Atmosphere is everything in any production of The Turn of the Screw, Henry James’ classic ghost story.
Southwick Players took Ken Whitmore’s stage version and made it their own for their spring production at The Barn Theatre in Southwick last week.
There were echoing announcements, flickering candles, dimming lights and strange goings on that really did invoke an air of terror.
Director Gary Cook said the story of what happened at country home Bly House at the end of the 19th century had long been a favourite of his. The Players’ version took small liberties with the original text, he said, but remained faithful to the spirit of the story, where the ambiguity makes the terrors all the more dreadful.
Arguably, this production did leave many more questions than it answered and some of the details included in both the set and the actions were not explained or referred to, making it a little confusing.
But the overall atmosphere was perfect for a ghost story and the performances were first class.
Keziah Israel, in the role of young governess Miss Grey, was the stand-out star.
This lead role is a huge part with a vast amount of lines. She quickly went from excitement to horror as she determined to protect the children in her care from the influence of their late governess and the late valet, who had his eyes on Miles.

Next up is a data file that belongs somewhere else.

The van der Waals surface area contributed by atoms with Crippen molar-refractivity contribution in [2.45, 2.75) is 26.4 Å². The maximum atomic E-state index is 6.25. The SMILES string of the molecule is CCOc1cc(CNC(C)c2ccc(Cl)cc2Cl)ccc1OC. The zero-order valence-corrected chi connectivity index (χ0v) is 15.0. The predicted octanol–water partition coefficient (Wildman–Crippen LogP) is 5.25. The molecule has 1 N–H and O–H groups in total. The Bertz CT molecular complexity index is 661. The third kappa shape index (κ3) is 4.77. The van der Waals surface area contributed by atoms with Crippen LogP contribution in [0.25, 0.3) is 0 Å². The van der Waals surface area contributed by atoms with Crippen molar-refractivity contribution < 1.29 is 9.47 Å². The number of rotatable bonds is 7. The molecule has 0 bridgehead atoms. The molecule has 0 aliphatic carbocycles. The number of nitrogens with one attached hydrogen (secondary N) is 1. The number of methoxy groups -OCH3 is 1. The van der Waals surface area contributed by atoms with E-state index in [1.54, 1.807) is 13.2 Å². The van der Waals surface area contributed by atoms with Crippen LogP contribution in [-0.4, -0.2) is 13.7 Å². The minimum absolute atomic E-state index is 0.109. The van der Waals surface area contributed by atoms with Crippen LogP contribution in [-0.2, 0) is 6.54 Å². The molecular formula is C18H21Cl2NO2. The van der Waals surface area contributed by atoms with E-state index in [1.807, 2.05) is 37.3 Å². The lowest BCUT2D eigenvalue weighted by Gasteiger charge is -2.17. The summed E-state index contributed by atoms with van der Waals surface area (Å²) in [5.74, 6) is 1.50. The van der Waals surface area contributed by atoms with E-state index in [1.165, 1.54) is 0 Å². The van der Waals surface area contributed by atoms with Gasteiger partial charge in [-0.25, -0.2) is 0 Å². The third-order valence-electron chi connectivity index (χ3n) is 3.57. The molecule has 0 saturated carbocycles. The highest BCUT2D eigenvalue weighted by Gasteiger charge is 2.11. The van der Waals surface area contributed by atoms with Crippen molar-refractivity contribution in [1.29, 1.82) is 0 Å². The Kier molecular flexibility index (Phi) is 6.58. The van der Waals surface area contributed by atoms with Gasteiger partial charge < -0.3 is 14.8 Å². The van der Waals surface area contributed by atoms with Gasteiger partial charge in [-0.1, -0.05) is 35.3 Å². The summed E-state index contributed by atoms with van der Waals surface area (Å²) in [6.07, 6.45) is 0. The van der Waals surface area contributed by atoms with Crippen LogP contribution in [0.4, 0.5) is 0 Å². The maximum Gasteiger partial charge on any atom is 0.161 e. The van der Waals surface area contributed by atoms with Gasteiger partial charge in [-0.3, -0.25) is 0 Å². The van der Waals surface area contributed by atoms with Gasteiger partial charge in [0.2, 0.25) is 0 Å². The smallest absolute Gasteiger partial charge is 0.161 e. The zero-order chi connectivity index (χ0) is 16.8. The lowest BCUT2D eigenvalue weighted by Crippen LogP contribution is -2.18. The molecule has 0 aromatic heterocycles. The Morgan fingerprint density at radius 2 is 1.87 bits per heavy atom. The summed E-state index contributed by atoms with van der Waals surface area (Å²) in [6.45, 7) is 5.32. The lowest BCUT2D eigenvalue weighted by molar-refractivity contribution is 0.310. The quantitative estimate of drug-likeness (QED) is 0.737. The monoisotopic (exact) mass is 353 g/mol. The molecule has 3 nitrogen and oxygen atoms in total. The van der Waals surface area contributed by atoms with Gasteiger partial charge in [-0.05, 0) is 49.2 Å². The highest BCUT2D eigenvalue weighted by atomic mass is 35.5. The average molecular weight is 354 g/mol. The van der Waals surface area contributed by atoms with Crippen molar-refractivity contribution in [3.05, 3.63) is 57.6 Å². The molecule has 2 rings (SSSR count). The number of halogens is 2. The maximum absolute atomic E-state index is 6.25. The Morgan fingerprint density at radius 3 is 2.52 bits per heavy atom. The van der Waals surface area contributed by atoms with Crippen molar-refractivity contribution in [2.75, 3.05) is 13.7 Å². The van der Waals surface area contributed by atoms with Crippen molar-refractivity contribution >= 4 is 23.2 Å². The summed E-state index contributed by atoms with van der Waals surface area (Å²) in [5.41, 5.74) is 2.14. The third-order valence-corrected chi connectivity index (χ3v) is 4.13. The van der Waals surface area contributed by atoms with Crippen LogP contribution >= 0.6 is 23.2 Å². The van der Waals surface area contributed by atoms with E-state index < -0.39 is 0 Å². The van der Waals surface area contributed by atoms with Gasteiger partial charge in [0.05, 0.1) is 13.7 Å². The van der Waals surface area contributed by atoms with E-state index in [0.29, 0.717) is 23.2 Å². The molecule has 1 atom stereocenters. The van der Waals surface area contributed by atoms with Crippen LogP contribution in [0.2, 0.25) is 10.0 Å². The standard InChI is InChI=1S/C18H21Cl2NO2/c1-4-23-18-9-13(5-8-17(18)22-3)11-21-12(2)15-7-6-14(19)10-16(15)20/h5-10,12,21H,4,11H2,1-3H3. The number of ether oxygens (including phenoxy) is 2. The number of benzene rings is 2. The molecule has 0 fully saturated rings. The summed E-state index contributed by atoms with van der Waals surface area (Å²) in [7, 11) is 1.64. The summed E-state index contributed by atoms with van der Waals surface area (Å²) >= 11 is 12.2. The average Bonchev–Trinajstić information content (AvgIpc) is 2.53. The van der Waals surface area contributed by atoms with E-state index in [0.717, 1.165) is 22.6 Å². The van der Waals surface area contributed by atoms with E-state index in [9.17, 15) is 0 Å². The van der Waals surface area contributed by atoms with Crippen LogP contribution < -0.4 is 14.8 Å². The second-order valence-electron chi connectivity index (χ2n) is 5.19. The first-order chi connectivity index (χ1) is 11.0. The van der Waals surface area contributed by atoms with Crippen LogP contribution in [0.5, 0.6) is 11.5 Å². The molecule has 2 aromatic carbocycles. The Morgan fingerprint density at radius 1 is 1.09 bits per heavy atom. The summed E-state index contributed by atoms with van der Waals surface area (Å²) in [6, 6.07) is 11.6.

Kate Stone provided great support as the servant Mrs Grose and met the challenge of ignoring the ghostly apparitions head on.
Opening the production with a scene in an asylum was unusual but effective and having the young inmate pass around the audience as the action began set the tone well.
Miss Grey’s young charges were older than the script dictates but Bertie Atkinson as Miles and Nina Hayward as Flora did a good job, not appearing too childlike, so it worked.
Nikki Dunsford as Miss Jessel and Andrew Wesby as Peter Quint had no lines to learn but as the ghosts, their performance relied on their actions and their stealth-like appearances.
On that note, there should be a nod to the excellent set construction team, led by Len Shipton, as the doors worked beautifully, without sticking or squeaking, so the ‘ghosts’ could really glide in and out like apparitions.
Such was the appreciation level on Saturday night that many of the audience gave a standing ovation, richly deserved by all involved.